Speed and power squatting may have the most transfer of any type of squat, however the ability to produce a lot of force and speed is limited by maximal ability first. This is why maximal strength is the first and most important thing to develop in undertrained athletes (side note: building maximal strength does not mean you must use maximal weights). In trained athletes who already have a sufficient level of strength, further increases in this ability will no longer improve upon speed and rate of muscle contraction.

Barbell jump squats have seemed to fall out of favor in America, but may be one of the best and most useful speed and power exercises you can perform. No compensatory acceleration needed as you leave the ground during the exercise.[/vc_column_text][vc_video link=”https://www.youtube.com/watch?v=SSEnnKVMchA”][ultimate_heading main_heading=”Programming Considerations” heading_tag=”h3″ alignment=”center” spacer=”line_only” spacer_position=”bottom” spacer_img_width=”48″ line_style=”inset” line_height=”1″ line_color=”#333333″ icon_type=”selector” icon_size=”32″ icon_style=”none” icon_color_border=”#333333″ icon_border_size=”1″ icon_border_radius=”500″ icon_border_spacing=”50″ img_width=”48″ line_icon_fixer=”10″][/ultimate_heading][vc_column_text]Programming Considerations:

There are multiple programming considerations that must also be taken into account when creating your athletes workout. Factors include:

Frequency of movement

Load (%)

Volume

These factors, combined with the various forms and adaptations you get from squatting, will be determined by your training cycle.  A great coach can match these various factors with the proper squat type to create the true adaptation needed to excel at the proper time of year.[/vc_column_text][ultimate_heading main_heading=”Practical Application” heading_tag=”h3″ alignment=”center” spacer=”line_only” spacer_position=”bottom” spacer_img_width=”48″ line_style=”inset” line_height=”1″ line_color=”#333333″ icon_type=”selector” icon_size=”32″ icon_style=”none” icon_color_border=”#333333″ icon_border_size=”1″ icon_border_radius=”500″ icon_border_spacing=”50″ img_width=”48″ line_icon_fixer=”10″][/ultimate_heading][vc_column_text]All of these factors can be manipulated to change the desired adaptation from your athletes based on the time of year you are training and the readiness of your athletes. This list did not go into every single variation, as there are hundreds of combinations of exercises, bar placements, stance, depth and implements you can use. However by combing through this list you can combine the effects of various exercises to see what a different type will usually accomplish.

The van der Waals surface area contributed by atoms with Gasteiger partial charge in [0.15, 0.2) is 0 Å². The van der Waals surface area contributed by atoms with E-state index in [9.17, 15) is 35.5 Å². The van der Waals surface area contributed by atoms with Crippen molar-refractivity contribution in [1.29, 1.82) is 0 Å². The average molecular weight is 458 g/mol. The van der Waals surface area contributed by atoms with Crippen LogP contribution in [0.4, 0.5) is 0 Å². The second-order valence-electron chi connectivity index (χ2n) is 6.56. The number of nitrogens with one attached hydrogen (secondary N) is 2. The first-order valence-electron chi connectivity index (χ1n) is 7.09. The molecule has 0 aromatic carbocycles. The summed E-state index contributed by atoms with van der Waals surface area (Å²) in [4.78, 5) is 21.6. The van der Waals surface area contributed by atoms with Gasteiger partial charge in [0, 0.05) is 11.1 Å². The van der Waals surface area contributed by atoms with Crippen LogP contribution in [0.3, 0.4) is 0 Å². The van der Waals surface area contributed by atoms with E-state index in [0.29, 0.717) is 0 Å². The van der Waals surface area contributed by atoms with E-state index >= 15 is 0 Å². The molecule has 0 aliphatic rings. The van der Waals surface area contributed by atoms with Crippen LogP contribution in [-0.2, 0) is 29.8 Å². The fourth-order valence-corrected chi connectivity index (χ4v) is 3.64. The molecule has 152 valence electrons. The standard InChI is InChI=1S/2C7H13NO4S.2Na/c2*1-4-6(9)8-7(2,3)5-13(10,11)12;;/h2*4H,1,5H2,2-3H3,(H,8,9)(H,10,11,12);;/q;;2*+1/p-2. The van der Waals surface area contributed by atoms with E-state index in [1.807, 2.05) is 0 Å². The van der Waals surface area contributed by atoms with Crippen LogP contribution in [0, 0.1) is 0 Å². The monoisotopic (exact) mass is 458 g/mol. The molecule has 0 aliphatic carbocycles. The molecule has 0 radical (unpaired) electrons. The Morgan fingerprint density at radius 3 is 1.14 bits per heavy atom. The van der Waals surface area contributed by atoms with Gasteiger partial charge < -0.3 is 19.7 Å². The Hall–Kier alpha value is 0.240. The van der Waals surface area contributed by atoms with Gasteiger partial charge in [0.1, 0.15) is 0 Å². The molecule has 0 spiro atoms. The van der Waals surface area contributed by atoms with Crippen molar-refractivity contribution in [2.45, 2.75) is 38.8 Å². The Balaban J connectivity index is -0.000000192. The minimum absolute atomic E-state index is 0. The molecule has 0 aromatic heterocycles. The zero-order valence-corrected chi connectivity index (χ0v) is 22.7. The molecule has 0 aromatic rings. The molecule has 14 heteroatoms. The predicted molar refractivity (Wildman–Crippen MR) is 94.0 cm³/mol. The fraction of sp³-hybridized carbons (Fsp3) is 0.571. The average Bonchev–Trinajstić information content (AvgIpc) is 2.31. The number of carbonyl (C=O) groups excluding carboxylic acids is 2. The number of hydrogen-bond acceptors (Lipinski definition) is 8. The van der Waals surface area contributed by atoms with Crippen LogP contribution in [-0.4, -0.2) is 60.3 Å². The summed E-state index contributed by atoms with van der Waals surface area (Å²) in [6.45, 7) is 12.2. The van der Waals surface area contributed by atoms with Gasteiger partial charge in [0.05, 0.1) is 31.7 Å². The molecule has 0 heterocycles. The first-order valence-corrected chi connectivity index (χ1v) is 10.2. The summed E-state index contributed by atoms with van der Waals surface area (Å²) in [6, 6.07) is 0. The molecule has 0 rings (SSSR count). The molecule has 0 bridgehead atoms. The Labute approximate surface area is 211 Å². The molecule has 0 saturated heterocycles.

Which is most effective for you? Well, train what you need the most. If you have trouble decelerating during change of direction, quad focused exercises with an eccentric emphasis will be more beneficial. To train the muscles involved in extension (running/jumping), posterior chain based squatting will be more beneficial. For most athletes, using combinations of both throughout the year will have the greatest affect on your sporting ability.

 

Quick Review

Want to change direction (decelerate) more efficiently? Focus on quad based squatting, placing some emphasis part of the year on slow eccentrics and isometric pauses. Don’t neglect the role of the glutes and hamstrings in controlling a fast hip flexion, and for injury purposes.